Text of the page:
Engaging with internet technologies within the home: multi-tasking & the (Re/Trans)formation of domestic consumption practices
Elms, Jonathan and de Kervenoael, Ronan and Hallsworth, Alan (2006) Engaging with internet technologies within the home: multi-tasking & the (Re/Trans)formation of domestic consumption practices. In: 5th Customer Research Academy Workshop (CRAWS), International and Cross-Cultural Perspectives on Customer Behaviour, Manchester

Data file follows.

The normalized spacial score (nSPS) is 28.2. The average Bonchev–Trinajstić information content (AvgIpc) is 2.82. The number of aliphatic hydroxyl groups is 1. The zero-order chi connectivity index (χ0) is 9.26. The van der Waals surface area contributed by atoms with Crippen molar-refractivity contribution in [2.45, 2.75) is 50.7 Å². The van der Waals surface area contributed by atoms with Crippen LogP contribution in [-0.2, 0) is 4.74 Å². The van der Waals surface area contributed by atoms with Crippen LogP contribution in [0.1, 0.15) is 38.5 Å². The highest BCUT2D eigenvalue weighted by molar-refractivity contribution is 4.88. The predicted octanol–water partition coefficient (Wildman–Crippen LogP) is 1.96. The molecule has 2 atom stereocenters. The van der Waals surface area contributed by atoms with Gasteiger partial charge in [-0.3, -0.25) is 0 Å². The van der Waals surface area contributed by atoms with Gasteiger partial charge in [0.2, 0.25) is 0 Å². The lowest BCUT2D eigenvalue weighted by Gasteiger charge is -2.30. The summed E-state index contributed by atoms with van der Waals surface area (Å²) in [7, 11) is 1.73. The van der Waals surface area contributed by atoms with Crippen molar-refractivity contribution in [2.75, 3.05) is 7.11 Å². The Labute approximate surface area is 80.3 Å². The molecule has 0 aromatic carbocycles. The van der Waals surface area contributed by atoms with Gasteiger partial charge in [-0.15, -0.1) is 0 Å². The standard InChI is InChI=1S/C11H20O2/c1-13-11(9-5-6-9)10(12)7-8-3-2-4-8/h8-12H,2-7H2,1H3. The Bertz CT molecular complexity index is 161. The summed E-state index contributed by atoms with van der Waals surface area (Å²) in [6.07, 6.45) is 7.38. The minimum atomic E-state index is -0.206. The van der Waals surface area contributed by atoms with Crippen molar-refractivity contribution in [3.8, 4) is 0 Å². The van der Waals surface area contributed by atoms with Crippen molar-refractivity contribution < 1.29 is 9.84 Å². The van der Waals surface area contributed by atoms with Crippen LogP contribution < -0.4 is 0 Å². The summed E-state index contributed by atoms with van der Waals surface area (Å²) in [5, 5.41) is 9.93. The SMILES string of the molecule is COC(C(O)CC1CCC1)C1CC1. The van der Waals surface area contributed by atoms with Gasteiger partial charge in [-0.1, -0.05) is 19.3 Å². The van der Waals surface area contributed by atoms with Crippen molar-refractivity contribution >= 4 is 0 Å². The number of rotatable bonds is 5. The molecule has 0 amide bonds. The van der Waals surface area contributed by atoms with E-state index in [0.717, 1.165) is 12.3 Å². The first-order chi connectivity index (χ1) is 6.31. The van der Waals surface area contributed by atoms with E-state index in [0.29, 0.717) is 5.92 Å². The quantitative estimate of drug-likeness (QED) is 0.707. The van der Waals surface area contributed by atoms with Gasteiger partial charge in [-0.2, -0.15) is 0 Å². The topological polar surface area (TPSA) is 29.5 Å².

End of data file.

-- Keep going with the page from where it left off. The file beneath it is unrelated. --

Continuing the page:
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It has readily been acknowledged that as an outcome of the proliferation of Internet technologies within the home, many practices and activities which were once attributed to the ‘public’ spheres have become increasingly prevalent within the ‘private’ domain. Despite the huge corpus of the research concerning the domestification of technologies, there is a relative dearth of insight into how and why consumers engage with the multifaceted applications of Internet technologies, and how such technologies facilitate multiple and simultaneous activities within the household. In a bid to address these substantive issues, the focus of this paper is to explore how consumers actively engage with Internet technologies, in this instance for grocery shopping, and how, if any, this engagement changes the trajectories of online consumption practices alongside the complex rhythms and everyday domestic routines of contemporary household life. Drawing on Warde’s (2005) notion of “consumption-as-practice” , which emphasises the analytical nexus of what people say and what they do, this paper describes the initial analysis of 42 semi-structured exploratory telephone interviews and a series of accompanied online grocery shopping trips, based on the shopping with consumers’ protocol . More specifically, this paper presents one of the most salient themes which has emerged from our analysis, namely that of “multi-tasking”. In other words, our concern is the degree to which, and the conditions which give rise to, consumers engaging in a seemingly ‘singular’ activity, that is shopping for groceries online, whilst simultaneously conducting a series of other online activities, such as, for example, emailing, banking, messaging, and searching for information and so on. Our discussion further explores how consumers talk about their engagement with the Internet; the influence of often multiple users, using multiple technologies, for example, PCs, PDAs and mobile telephones, has on the process and conduction of household routines and activities; and, the extent to which households’ use of the internet challenges conventional inter-organisational dynamics and domestic consumption practices. In terms of a tentative conclusion, our analysis suggests that there is a dialectical relationship between the household engagement with Internet technologies and their integration with other areas of everyday domestic life. That is, while internet technologies offer consumers increasing freedom and control over established household routines, activities and practices; household engagement with Internet technologies have, conversely, re/transformed domestic consumption practices into an alternative repertoires of complex, multi-faceted activities, and routines embedded within a shifting melange of social-spatial relations.
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